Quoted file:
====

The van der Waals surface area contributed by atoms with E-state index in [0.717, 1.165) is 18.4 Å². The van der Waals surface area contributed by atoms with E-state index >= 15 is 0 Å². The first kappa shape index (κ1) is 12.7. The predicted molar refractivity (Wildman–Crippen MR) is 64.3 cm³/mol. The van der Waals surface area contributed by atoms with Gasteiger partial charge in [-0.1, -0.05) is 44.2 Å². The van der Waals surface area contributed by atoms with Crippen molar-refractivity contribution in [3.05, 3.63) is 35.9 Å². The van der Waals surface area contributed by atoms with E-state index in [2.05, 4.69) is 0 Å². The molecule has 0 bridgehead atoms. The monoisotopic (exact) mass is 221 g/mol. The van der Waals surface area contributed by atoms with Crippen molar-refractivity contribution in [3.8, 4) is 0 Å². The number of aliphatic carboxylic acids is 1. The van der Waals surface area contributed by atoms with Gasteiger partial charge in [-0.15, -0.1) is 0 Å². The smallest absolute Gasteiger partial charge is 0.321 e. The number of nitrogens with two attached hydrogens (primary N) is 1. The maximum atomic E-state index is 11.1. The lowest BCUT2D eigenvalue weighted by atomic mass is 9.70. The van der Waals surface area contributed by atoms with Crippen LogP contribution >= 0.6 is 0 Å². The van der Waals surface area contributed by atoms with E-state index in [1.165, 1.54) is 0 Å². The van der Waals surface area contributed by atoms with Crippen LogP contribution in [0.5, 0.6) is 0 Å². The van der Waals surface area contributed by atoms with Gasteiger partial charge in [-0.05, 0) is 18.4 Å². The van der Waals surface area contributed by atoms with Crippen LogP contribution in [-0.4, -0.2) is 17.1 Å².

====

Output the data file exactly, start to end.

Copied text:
The van der Waals surface area contributed by atoms with E-state index in [0.717, 1.165) is 18.4 Å². The van der Waals surface area contributed by atoms with E-state index >= 15 is 0 Å². The first kappa shape index (κ1) is 12.7. The predicted molar refractivity (Wildman–Crippen MR) is 64.3 cm³/mol. The van der Waals surface area contributed by atoms with Gasteiger partial charge in [-0.1, -0.05) is 44.2 Å². The van der Waals surface area contributed by atoms with Crippen molar-refractivity contribution in [3.05, 3.63) is 35.9 Å². The van der Waals surface area contributed by atoms with E-state index in [2.05, 4.69) is 0 Å². The molecule has 0 bridgehead atoms. The monoisotopic (exact) mass is 221 g/mol. The van der Waals surface area contributed by atoms with Crippen molar-refractivity contribution in [3.8, 4) is 0 Å². The number of aliphatic carboxylic acids is 1. The van der Waals surface area contributed by atoms with Gasteiger partial charge in [-0.15, -0.1) is 0 Å². The smallest absolute Gasteiger partial charge is 0.321 e. The number of nitrogens with two attached hydrogens (primary N) is 1. The maximum atomic E-state index is 11.1. The lowest BCUT2D eigenvalue weighted by atomic mass is 9.70. The van der Waals surface area contributed by atoms with Crippen LogP contribution >= 0.6 is 0 Å². The van der Waals surface area contributed by atoms with E-state index in [1.165, 1.54) is 0 Å². The van der Waals surface area contributed by atoms with Crippen LogP contribution in [0.5, 0.6) is 0 Å². The van der Waals surface area contributed by atoms with Gasteiger partial charge in [-0.05, 0) is 18.4 Å². The van der Waals surface area contributed by atoms with Crippen LogP contribution in [-0.4, -0.2) is 17.1 Å².